Next Wednesday, the Supreme Court will hear oral argument in Texas Department of Housing and Community Affairs v. The Inclusive Communities Project Inc. The issue presented in the case is whether disparate impact liability is cognizable under the Fair Housing Act. PLF has filed an amicus brief in this case, arguing that the Fair Housing Act does not impose disparate impact liability and that disparate impact may itself raise serious constitutional concerns.
Although the constitutional question is important, the Supreme Court is expected to decide this case as a matter of statutory interpretation. The Court has twice distinguished between language imposing liability for disparate treatment and language imposing liability for disparate impact. See for yourself in the clickable chart below:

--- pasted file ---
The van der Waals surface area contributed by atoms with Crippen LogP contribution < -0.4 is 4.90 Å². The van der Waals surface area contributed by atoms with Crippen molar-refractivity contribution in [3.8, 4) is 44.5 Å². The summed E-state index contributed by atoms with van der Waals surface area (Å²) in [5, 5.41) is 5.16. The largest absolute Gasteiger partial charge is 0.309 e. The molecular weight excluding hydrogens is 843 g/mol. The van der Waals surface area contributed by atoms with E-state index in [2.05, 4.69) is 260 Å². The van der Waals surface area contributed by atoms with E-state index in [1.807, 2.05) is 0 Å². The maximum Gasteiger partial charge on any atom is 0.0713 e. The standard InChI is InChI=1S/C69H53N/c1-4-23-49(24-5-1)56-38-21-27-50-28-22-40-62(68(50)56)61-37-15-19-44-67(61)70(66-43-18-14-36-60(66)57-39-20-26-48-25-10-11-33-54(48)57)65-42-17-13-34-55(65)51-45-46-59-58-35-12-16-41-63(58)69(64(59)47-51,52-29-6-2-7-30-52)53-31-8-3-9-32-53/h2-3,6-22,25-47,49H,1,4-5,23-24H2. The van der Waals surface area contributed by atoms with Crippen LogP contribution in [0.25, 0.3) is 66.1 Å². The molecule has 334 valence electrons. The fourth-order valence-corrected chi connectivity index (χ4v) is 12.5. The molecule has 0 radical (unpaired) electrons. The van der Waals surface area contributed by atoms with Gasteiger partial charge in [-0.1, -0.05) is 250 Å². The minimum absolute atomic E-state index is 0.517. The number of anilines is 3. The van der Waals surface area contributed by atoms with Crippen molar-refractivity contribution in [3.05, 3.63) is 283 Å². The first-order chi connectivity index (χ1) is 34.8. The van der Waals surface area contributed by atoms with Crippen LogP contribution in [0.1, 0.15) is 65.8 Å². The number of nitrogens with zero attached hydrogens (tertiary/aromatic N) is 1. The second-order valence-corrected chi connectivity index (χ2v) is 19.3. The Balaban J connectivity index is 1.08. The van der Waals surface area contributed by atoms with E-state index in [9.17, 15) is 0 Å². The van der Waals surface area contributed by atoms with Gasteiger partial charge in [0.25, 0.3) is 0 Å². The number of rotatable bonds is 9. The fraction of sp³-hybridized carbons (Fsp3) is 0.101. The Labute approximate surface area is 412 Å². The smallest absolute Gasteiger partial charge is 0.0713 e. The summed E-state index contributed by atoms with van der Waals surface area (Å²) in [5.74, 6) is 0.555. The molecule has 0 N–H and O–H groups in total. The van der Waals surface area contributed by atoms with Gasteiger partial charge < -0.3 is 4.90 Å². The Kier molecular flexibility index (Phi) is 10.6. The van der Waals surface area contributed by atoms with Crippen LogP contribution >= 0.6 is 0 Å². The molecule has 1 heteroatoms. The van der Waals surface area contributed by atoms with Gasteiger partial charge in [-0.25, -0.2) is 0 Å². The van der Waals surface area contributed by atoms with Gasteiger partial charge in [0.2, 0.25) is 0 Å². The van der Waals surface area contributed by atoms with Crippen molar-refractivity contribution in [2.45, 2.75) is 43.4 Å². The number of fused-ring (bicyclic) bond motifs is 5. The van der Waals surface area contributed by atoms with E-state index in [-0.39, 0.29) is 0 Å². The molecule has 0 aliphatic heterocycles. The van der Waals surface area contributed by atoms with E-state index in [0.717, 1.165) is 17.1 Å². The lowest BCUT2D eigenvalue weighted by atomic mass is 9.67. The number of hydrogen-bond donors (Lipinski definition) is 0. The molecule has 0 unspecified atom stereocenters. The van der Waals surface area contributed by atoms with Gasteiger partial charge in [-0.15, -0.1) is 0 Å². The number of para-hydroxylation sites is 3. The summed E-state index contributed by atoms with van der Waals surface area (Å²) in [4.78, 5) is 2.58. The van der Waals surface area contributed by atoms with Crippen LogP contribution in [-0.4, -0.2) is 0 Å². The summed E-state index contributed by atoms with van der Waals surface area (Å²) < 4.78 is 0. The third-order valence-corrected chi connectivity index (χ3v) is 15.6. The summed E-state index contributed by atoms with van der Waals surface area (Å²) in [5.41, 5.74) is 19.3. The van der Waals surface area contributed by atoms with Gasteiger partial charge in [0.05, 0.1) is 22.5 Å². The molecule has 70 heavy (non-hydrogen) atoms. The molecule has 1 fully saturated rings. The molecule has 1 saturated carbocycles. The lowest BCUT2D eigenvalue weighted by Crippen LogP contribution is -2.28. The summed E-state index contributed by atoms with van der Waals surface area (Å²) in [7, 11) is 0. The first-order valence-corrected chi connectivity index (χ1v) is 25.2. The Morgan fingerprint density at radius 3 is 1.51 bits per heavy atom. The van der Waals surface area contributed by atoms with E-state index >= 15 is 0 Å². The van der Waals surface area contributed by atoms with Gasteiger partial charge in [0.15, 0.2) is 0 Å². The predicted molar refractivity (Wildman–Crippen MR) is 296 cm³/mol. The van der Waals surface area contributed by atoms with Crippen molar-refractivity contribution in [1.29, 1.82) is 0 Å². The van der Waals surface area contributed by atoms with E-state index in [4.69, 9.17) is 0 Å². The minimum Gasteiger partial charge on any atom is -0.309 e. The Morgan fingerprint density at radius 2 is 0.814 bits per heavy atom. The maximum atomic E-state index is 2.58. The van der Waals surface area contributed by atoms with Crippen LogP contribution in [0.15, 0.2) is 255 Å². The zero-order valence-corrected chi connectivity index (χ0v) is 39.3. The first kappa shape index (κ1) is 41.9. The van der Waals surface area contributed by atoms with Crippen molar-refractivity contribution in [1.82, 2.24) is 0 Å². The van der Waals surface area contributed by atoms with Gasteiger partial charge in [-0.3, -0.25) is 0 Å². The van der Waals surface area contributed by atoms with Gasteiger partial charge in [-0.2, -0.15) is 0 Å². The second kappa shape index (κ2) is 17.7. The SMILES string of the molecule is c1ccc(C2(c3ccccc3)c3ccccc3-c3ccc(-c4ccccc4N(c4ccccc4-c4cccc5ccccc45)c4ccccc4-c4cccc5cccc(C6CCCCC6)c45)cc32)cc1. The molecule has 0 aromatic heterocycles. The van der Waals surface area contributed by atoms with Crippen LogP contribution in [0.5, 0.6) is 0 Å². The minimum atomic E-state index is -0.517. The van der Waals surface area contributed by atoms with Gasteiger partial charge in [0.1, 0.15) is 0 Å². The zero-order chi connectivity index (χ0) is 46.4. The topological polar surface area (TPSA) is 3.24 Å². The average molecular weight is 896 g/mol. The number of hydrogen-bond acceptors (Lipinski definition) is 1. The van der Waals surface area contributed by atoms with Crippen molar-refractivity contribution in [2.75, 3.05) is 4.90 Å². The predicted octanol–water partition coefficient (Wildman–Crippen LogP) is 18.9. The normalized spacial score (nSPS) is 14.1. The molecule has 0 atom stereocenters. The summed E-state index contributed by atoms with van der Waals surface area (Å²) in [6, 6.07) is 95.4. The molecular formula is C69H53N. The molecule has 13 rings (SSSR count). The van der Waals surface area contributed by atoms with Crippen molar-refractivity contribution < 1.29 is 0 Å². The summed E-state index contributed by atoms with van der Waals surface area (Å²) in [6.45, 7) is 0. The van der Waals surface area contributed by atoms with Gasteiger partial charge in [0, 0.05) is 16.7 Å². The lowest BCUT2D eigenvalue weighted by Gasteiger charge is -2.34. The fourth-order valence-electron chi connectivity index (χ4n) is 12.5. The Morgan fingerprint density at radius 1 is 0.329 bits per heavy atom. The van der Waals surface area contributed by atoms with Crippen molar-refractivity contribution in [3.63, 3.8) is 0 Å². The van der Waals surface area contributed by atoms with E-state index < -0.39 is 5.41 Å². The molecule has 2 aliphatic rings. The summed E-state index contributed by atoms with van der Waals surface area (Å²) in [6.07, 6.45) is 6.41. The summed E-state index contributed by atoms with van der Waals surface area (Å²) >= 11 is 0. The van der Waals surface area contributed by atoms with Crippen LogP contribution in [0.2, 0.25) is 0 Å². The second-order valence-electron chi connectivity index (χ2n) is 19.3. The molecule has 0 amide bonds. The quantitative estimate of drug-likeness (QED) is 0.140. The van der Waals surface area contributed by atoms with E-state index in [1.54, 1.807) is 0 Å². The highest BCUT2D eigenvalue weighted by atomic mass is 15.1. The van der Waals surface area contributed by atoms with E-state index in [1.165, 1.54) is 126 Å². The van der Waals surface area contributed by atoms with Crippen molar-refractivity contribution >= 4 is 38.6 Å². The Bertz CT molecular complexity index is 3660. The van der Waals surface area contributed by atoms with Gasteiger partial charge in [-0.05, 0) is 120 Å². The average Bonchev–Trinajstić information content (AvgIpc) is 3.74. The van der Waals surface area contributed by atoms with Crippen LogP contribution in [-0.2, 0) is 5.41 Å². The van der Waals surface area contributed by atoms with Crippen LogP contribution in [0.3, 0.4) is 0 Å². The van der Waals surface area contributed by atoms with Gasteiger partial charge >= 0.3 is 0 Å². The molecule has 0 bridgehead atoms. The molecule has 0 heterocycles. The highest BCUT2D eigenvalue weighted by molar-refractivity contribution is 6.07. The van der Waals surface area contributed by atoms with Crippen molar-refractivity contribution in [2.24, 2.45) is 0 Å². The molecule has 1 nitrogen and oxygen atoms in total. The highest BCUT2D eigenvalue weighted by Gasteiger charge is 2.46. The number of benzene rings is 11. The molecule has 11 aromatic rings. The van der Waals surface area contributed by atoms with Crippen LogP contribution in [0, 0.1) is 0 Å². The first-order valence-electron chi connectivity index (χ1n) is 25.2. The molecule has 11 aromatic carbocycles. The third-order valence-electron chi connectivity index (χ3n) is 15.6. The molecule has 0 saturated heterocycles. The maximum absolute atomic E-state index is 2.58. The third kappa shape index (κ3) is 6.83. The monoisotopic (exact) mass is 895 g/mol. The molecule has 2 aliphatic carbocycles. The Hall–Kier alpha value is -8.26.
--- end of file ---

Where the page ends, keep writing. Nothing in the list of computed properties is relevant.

The Fair Housing Act, like provisions imposing liability for disparate treatment, includes the word “refuse.” As everyone from Shakespeare (“deny thy father and refuse thy name“) to Don Corleone (“I’m going to make him an offer he can’t refuse“) knows, “refuse” signifies intent as opposed to some chance occurrence. By contrast, statutory language imposing disparate impact liability includes “affect,” a word that does not connote a requirement of intent. Dictionary examples of “affect” place some inanimate thing (“cold water” and “music”)—incapable of intent—as the object.
The Court can align the Fair Housing Act with constitutional notions of equal protection if it holds that Congress did not intend to impose disparate impact liability when it enacted the FHA. Nonetheless, PLF eagerly awaits the day when the Court will decide whether Congress can impose disparate impact liability without violating the Equal Protection Clause.